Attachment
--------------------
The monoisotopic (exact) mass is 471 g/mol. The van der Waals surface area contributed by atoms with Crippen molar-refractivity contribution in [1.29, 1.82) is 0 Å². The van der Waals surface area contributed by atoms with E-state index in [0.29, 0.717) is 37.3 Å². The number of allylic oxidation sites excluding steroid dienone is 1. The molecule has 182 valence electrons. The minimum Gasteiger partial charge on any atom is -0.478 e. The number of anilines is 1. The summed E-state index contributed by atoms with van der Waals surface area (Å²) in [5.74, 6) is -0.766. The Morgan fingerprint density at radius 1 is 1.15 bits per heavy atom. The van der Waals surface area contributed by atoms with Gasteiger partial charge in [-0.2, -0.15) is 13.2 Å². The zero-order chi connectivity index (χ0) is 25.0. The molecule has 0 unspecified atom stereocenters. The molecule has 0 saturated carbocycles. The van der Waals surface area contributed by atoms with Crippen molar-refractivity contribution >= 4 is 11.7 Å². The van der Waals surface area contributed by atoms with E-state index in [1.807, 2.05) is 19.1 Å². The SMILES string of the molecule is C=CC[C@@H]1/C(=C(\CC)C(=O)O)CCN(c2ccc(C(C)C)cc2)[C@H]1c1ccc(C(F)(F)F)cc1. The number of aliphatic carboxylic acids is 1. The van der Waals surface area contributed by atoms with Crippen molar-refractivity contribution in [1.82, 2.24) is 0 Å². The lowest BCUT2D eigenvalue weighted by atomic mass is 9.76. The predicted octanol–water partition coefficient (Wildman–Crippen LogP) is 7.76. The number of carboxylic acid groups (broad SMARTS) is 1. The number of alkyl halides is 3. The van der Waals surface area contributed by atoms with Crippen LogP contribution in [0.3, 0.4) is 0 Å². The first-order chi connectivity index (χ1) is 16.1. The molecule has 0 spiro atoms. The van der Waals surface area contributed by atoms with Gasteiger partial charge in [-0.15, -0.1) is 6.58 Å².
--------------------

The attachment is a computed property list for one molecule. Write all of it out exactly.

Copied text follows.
The monoisotopic (exact) mass is 471 g/mol. The van der Waals surface area contributed by atoms with Crippen molar-refractivity contribution in [1.29, 1.82) is 0 Å². The van der Waals surface area contributed by atoms with E-state index in [0.29, 0.717) is 37.3 Å². The number of allylic oxidation sites excluding steroid dienone is 1. The molecule has 182 valence electrons. The minimum Gasteiger partial charge on any atom is -0.478 e. The number of anilines is 1. The summed E-state index contributed by atoms with van der Waals surface area (Å²) in [5.74, 6) is -0.766. The Morgan fingerprint density at radius 1 is 1.15 bits per heavy atom. The van der Waals surface area contributed by atoms with Gasteiger partial charge in [-0.2, -0.15) is 13.2 Å². The zero-order chi connectivity index (χ0) is 25.0. The molecule has 0 unspecified atom stereocenters. The molecule has 0 saturated carbocycles. The van der Waals surface area contributed by atoms with Crippen molar-refractivity contribution >= 4 is 11.7 Å². The van der Waals surface area contributed by atoms with E-state index in [1.807, 2.05) is 19.1 Å². The SMILES string of the molecule is C=CC[C@@H]1/C(=C(\CC)C(=O)O)CCN(c2ccc(C(C)C)cc2)[C@H]1c1ccc(C(F)(F)F)cc1. The number of aliphatic carboxylic acids is 1. The van der Waals surface area contributed by atoms with Crippen molar-refractivity contribution in [1.82, 2.24) is 0 Å². The lowest BCUT2D eigenvalue weighted by atomic mass is 9.76. The predicted octanol–water partition coefficient (Wildman–Crippen LogP) is 7.76. The number of carboxylic acid groups (broad SMARTS) is 1. The number of alkyl halides is 3. The van der Waals surface area contributed by atoms with Crippen LogP contribution in [0.3, 0.4) is 0 Å². The first-order chi connectivity index (χ1) is 16.1. The molecule has 0 spiro atoms. The van der Waals surface area contributed by atoms with Gasteiger partial charge in [-0.15, -0.1) is 6.58 Å².